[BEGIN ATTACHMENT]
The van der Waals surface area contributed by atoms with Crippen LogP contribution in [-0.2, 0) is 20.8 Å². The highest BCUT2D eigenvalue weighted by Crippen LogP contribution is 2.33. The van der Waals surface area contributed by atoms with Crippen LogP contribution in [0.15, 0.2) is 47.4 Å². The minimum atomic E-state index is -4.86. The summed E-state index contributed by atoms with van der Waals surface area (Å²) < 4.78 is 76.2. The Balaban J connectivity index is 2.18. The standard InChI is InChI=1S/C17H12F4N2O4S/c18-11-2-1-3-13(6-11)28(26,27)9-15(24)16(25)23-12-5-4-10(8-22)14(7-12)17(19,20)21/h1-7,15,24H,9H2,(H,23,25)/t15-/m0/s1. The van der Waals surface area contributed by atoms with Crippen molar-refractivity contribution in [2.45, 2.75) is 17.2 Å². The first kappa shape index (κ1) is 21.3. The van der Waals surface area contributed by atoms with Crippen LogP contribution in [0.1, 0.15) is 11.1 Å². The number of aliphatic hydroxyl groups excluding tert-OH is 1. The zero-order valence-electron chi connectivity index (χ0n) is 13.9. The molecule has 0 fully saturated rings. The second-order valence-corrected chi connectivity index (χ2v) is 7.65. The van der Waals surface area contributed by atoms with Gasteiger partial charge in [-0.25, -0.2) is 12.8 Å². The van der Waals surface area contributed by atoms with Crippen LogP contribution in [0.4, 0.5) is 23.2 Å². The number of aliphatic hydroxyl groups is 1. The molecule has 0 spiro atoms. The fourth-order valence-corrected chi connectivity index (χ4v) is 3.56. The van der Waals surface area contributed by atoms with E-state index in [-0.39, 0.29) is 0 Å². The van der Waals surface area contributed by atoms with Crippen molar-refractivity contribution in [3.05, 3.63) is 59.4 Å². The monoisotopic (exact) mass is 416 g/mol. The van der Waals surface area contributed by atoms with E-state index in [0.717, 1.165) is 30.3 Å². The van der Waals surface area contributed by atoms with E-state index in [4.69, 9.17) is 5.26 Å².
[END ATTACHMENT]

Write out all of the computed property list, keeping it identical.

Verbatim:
The van der Waals surface area contributed by atoms with Crippen LogP contribution in [-0.2, 0) is 20.8 Å². The highest BCUT2D eigenvalue weighted by Crippen LogP contribution is 2.33. The van der Waals surface area contributed by atoms with Crippen LogP contribution in [0.15, 0.2) is 47.4 Å². The minimum atomic E-state index is -4.86. The summed E-state index contributed by atoms with van der Waals surface area (Å²) < 4.78 is 76.2. The Balaban J connectivity index is 2.18. The standard InChI is InChI=1S/C17H12F4N2O4S/c18-11-2-1-3-13(6-11)28(26,27)9-15(24)16(25)23-12-5-4-10(8-22)14(7-12)17(19,20)21/h1-7,15,24H,9H2,(H,23,25)/t15-/m0/s1. The van der Waals surface area contributed by atoms with Crippen molar-refractivity contribution in [2.45, 2.75) is 17.2 Å². The first kappa shape index (κ1) is 21.3. The van der Waals surface area contributed by atoms with Crippen LogP contribution in [0.1, 0.15) is 11.1 Å². The number of aliphatic hydroxyl groups excluding tert-OH is 1. The zero-order valence-electron chi connectivity index (χ0n) is 13.9. The molecule has 0 fully saturated rings. The second-order valence-corrected chi connectivity index (χ2v) is 7.65. The van der Waals surface area contributed by atoms with Gasteiger partial charge in [-0.25, -0.2) is 12.8 Å². The van der Waals surface area contributed by atoms with Crippen LogP contribution in [0.4, 0.5) is 23.2 Å². The number of aliphatic hydroxyl groups is 1. The molecule has 0 spiro atoms. The fourth-order valence-corrected chi connectivity index (χ4v) is 3.56. The van der Waals surface area contributed by atoms with E-state index in [-0.39, 0.29) is 0 Å². The van der Waals surface area contributed by atoms with Crippen molar-refractivity contribution in [3.05, 3.63) is 59.4 Å². The monoisotopic (exact) mass is 416 g/mol. The van der Waals surface area contributed by atoms with E-state index in [0.717, 1.165) is 30.3 Å². The van der Waals surface area contributed by atoms with E-state index in [4.69, 9.17) is 5.26 Å².